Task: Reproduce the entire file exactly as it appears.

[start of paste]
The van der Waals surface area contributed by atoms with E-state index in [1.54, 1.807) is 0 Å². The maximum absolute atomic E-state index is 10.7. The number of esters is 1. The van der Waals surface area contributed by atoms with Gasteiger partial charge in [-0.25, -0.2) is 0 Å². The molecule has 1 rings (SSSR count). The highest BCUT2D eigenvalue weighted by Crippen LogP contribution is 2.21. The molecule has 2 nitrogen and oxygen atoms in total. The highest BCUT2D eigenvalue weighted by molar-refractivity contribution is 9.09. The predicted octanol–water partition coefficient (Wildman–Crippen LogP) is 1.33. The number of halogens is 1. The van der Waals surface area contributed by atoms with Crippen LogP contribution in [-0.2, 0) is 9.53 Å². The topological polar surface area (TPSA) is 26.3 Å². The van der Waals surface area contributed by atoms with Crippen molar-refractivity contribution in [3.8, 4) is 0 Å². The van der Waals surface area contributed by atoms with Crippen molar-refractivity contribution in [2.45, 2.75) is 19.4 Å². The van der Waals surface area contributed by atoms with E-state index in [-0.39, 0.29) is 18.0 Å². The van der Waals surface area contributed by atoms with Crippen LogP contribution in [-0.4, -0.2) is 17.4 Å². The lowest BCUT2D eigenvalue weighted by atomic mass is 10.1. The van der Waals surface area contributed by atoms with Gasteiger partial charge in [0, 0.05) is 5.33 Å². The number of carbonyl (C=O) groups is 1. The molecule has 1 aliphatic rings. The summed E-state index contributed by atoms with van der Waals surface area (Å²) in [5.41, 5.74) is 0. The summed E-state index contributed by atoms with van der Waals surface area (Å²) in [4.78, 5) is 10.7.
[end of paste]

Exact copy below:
The van der Waals surface area contributed by atoms with E-state index in [1.54, 1.807) is 0 Å². The maximum absolute atomic E-state index is 10.7. The number of esters is 1. The van der Waals surface area contributed by atoms with Gasteiger partial charge in [-0.25, -0.2) is 0 Å². The molecule has 1 rings (SSSR count). The highest BCUT2D eigenvalue weighted by Crippen LogP contribution is 2.21. The molecule has 2 nitrogen and oxygen atoms in total. The highest BCUT2D eigenvalue weighted by molar-refractivity contribution is 9.09. The predicted octanol–water partition coefficient (Wildman–Crippen LogP) is 1.33. The number of halogens is 1. The van der Waals surface area contributed by atoms with Crippen LogP contribution in [-0.2, 0) is 9.53 Å². The topological polar surface area (TPSA) is 26.3 Å². The van der Waals surface area contributed by atoms with Crippen molar-refractivity contribution in [3.8, 4) is 0 Å². The van der Waals surface area contributed by atoms with Crippen molar-refractivity contribution in [2.45, 2.75) is 19.4 Å². The van der Waals surface area contributed by atoms with E-state index in [-0.39, 0.29) is 18.0 Å². The van der Waals surface area contributed by atoms with Crippen LogP contribution in [-0.4, -0.2) is 17.4 Å². The lowest BCUT2D eigenvalue weighted by atomic mass is 10.1. The van der Waals surface area contributed by atoms with Gasteiger partial charge in [0, 0.05) is 5.33 Å². The number of carbonyl (C=O) groups is 1. The molecule has 1 aliphatic rings. The summed E-state index contributed by atoms with van der Waals surface area (Å²) in [5.41, 5.74) is 0. The summed E-state index contributed by atoms with van der Waals surface area (Å²) in [4.78, 5) is 10.7.